Author of several acclaimed novels and story collections, including Fractal Paisleys, Little Doors, and Neutrino Drag, Paul Di Filippo was nominated for a Sturgeon Award, a Hugo Award, and a World Fantasy Award — all in a single year. William Gibson has called his work "spooky, haunting, and hilarious." His reviews have appeared in The Washington Post, Science Fiction Weekly, Asimov's Magazine, andThe San Francisco Chronicle.

Reviewer: Paul Di Filippo

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Product Details

  • ISBN-13: 9780765334794
  • Publisher: Tom Doherty Associates
  • Publication date: 1/15/2013
  • Edition description: First Edition
  • Edition number: 1
  • Pages: 320
  • Sales rank: 100,134
  • Product dimensions: 5.40 (w) x 8.10 (h) x 1.10 (d)

Meet the Author

John Scalzi

JOHN SCALZI is the author of several SF novels including the bestselling Old Man’s War and its sequels and the New York Times bestseller Fuzzy Nation. A winner of the John W. Campbell Award for Best New Writer, Scalzi won the Hugo Award for Your Hate Mail Will Be Graded, a collection of essays from his wildly popular blog The Whatever. He lives in Ohio with his wife and daughter.

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Read an Excerpt

CHAPTER ONE

 

Ensign Andrew Dahl looked out the window of Earth Dock, the Universal Union’s space station above the planet Earth, and gazed at his next ship.

He gazed at the Intrepid.

“Beautiful, isn’t she?” said a voice.

Dahl turned to see a young woman, dressed in a starship ensign’s uniform, also looking out toward the ship.

“She is,” Dahl agreed.

“The Universal Union Capital Ship Intrepid,” the young woman said. “Built in 2453 at the Mars Dock. Flagship of the Universal Union since 2456. First captain, Genevieve Shan. Lucius Abernathy, captain since 2462.”

“Are you the Intrepid’s tour guide?” Dahl asked, smiling.

“Are you a tourist?” the young woman asked, smiling back.

“No,” Dahl said, and held out his hand. “Andrew Dahl. I’ve been assigned to the Intrepid. I’m just waiting on the 1500 shuttle.”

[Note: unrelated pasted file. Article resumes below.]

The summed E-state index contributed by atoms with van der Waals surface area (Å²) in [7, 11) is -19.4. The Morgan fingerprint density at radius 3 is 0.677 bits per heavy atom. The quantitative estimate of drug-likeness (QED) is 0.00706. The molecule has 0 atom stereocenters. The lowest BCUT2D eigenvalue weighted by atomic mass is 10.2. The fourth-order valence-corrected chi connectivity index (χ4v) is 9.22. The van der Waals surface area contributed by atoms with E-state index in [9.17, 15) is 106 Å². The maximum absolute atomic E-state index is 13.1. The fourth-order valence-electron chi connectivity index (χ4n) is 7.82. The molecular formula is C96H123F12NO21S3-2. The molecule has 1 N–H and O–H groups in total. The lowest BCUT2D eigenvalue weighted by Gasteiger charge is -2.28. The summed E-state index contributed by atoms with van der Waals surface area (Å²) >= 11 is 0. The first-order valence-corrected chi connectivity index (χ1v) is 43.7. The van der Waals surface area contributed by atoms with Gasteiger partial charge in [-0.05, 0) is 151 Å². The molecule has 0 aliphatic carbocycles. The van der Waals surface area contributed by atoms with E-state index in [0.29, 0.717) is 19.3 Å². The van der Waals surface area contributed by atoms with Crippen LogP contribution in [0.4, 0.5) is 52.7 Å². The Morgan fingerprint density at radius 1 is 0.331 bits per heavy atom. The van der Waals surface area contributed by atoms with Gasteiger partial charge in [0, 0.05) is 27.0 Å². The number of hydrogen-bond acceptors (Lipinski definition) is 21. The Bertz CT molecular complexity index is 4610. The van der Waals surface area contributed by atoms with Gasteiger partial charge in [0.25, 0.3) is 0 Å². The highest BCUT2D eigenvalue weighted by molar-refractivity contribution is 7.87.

The young woman took his hand. “Maia Duvall,” she said. “Also assigned to the Intrepid. Also waiting on the 1500 shuttle.”

“What a coincidence,” Dahl said.

“If you want to call two Dub U Space Fleet members waiting in a Dub U space station for a shuttle to the Dub U spaceship parked right outside the shuttle berth window a coincidence, sure,” Duvall said.

“Well, when you put it that way,” Dahl said.

“Why are you here so early?” Duvall asked. “It’s only now noon. I thought I would be the first one waiting for the shuttle.”

“I’m excited,” Dahl said. “This will be my first posting.” Duvall looked him over, a question in her eyes. “I went to the Academy a few years late,” he said.

“Why was that?” Duvall asked.

“It’s a long story,” Dahl said.

“We have time,” Duvall said. “How about we get some lunch and you tell me.”

“Uh,” Dahl said. “I’m kind of waiting for someone. A friend of mine. Who’s also been assigned to the Intrepid.”

“The food court is right over there,” Duvall said, motioning to the bank of stalls across the walkway. “Just send him or her a text. And if he misses it, we can see him from there. Come on. I’ll spring for the drinks.”

“Oh, well, in that case,” Dahl said. “If I turned down a free drink, they’d kick me out of Space Fleet.”

*   *   *